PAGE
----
Sunday, 30 June 2013

The Ontological Blunder

Prof. Ian Stewart, Dr. Terry Pratchett and Prof. Jack Cohen
I've previously blogged about the 'Ontological Argument' for gods (I use the plural because, idiotically, if the argument is valid - and I have seen it referred to as a conclusive proof - then it should only work for one god, yet it works for any. Make one up yourself and try it).

Briefly, the idea was thought up by Anselm, an early Anglo-Norman archbishop of Canterbury. He argued in his Proslogion that,
God [is] "that than which nothing greater can be conceived", and then argued that this being could exist in the mind. He suggested that, if the greatest possible being exists in the mind, it must also exist in reality. If it only exists in the mind, a greater being is possible—one which exists in the mind and in reality.

Source: Wikipedia - Ontological argument
Apparently, this is still trotted out in all seriousness by (especially) Christian apologists, who apparently see nothing wrong with essentially claiming they can define a god into existence and that such a god is obliged to exist.

I came across this elegant illustration of the simple, intellectually dishonest, fallacy behind this apologetic in a book by Terry Pratchett, Ian Stewart and Jack Cohen, The Science of Discworld IV - Judgement Day.

This book is the fourth in a series dealing with basic scientific principles in a very readable way using stories set in Terry Pratchett's Discworld. The science is almost all Ian Stewart and Jack Cohen, two popular science writers. I can highly recommend both the Discworld series and the Science of Discworld series.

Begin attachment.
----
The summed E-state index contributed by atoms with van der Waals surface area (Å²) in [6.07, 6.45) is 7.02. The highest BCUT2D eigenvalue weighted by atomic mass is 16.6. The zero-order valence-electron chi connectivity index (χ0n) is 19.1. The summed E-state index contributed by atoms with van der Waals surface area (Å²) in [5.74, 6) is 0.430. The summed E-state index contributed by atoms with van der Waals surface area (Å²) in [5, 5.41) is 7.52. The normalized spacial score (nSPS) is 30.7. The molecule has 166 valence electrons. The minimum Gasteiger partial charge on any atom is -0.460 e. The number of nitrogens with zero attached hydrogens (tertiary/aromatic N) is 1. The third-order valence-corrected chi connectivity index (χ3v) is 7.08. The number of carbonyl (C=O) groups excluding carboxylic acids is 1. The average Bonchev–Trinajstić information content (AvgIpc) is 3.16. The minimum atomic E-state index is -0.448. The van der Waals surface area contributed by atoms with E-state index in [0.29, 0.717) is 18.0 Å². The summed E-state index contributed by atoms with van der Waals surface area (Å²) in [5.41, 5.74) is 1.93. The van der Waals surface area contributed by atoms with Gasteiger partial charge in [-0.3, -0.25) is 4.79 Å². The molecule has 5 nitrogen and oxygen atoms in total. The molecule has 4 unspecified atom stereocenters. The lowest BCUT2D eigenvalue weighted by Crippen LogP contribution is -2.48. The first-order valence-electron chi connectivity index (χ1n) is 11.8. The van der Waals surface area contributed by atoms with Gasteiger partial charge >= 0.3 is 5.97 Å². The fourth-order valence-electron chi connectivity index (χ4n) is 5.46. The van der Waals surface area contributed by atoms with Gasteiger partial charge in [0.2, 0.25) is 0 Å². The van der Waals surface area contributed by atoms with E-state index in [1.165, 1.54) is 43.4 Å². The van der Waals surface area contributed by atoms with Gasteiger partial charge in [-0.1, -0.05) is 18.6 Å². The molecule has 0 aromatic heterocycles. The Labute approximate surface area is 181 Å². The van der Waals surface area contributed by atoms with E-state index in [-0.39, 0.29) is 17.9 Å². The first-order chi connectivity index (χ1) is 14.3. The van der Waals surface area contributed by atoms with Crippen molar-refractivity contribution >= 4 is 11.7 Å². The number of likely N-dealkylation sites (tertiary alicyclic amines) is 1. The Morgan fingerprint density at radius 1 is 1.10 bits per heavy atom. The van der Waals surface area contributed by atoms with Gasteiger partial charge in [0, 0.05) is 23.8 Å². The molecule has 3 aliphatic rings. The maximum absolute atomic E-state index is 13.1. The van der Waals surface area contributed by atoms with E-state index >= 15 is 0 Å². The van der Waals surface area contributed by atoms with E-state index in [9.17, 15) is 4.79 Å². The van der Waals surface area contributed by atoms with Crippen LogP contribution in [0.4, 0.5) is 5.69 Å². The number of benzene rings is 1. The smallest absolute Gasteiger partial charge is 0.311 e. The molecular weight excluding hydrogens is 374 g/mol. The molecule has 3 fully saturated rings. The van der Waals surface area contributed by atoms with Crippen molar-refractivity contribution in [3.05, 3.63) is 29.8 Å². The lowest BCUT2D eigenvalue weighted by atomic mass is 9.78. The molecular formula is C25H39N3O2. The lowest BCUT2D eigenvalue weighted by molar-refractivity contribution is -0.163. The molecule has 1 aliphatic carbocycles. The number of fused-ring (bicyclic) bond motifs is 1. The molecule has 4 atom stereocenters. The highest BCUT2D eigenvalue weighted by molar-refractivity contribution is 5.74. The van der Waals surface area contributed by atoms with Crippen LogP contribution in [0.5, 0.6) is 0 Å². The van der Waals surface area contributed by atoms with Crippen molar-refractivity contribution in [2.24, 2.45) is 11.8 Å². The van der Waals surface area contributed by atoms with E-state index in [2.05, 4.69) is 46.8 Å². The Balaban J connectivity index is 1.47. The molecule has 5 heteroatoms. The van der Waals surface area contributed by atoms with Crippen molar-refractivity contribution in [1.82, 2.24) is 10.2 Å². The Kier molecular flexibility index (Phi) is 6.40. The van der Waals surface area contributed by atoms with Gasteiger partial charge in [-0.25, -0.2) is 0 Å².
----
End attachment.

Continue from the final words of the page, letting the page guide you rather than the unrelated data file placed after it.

On Anselm's Ontological Argument, they have this to say, though they refer to it as Thomas Aquinas's argument from Summa Theologica which is virtually identical in form:
Logicians and mathematicians are painfully aware, however, that this argument is flawed. Before you can use a characterisation of some entity to deduce its properties, you have to provide independent proof that such an entity exists.

The classic example is a proof that the largest whole number is 1. Consider the largest whole number. Its square is at least as big, so it must equal its square. The only whole numbers like that are 0 and 1, of which 1 is the larger. QED. Except, 1 is clearly not the largest number. For instance, 2 is bigger.

Oops.

What's wrong? The proof assumes that there is a largest whole number. If it exists, everything else is correct, and it has to be 1. But, since that makes no sense, the proof must be wrong, and that implies that it doesn't exist.

So, in order to use the ontological argument to infer the existence of the greatest conceivable being, we must first establish that such a being exists, without simply referring to the definition. So what the argument proves is 'if God exists, then God exists'.

Congratulations.